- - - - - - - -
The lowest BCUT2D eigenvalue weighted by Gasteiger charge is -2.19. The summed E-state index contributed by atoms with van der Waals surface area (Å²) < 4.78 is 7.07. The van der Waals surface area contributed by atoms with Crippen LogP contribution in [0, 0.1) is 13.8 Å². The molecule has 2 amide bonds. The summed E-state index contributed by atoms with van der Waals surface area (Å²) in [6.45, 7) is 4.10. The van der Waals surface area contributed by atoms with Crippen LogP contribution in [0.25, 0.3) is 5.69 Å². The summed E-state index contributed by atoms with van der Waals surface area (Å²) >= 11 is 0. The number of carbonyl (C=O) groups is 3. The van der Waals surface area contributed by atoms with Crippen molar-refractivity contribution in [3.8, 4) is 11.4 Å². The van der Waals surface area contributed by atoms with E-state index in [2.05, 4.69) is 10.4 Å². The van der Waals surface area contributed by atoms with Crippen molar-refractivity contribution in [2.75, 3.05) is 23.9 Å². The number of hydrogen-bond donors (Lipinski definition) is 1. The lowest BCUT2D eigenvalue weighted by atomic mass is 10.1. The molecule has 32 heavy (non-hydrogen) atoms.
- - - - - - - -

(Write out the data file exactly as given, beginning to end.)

The lowest BCUT2D eigenvalue weighted by Gasteiger charge is -2.19. The summed E-state index contributed by atoms with van der Waals surface area (Å²) < 4.78 is 7.07. The van der Waals surface area contributed by atoms with Crippen LogP contribution in [0, 0.1) is 13.8 Å². The molecule has 2 amide bonds. The summed E-state index contributed by atoms with van der Waals surface area (Å²) in [6.45, 7) is 4.10. The van der Waals surface area contributed by atoms with Crippen LogP contribution in [0.25, 0.3) is 5.69 Å². The summed E-state index contributed by atoms with van der Waals surface area (Å²) >= 11 is 0. The number of carbonyl (C=O) groups is 3. The van der Waals surface area contributed by atoms with Crippen molar-refractivity contribution in [3.8, 4) is 11.4 Å². The van der Waals surface area contributed by atoms with E-state index in [2.05, 4.69) is 10.4 Å². The van der Waals surface area contributed by atoms with Crippen molar-refractivity contribution in [2.75, 3.05) is 23.9 Å². The number of hydrogen-bond donors (Lipinski definition) is 1. The lowest BCUT2D eigenvalue weighted by atomic mass is 10.1. The molecule has 32 heavy (non-hydrogen) atoms.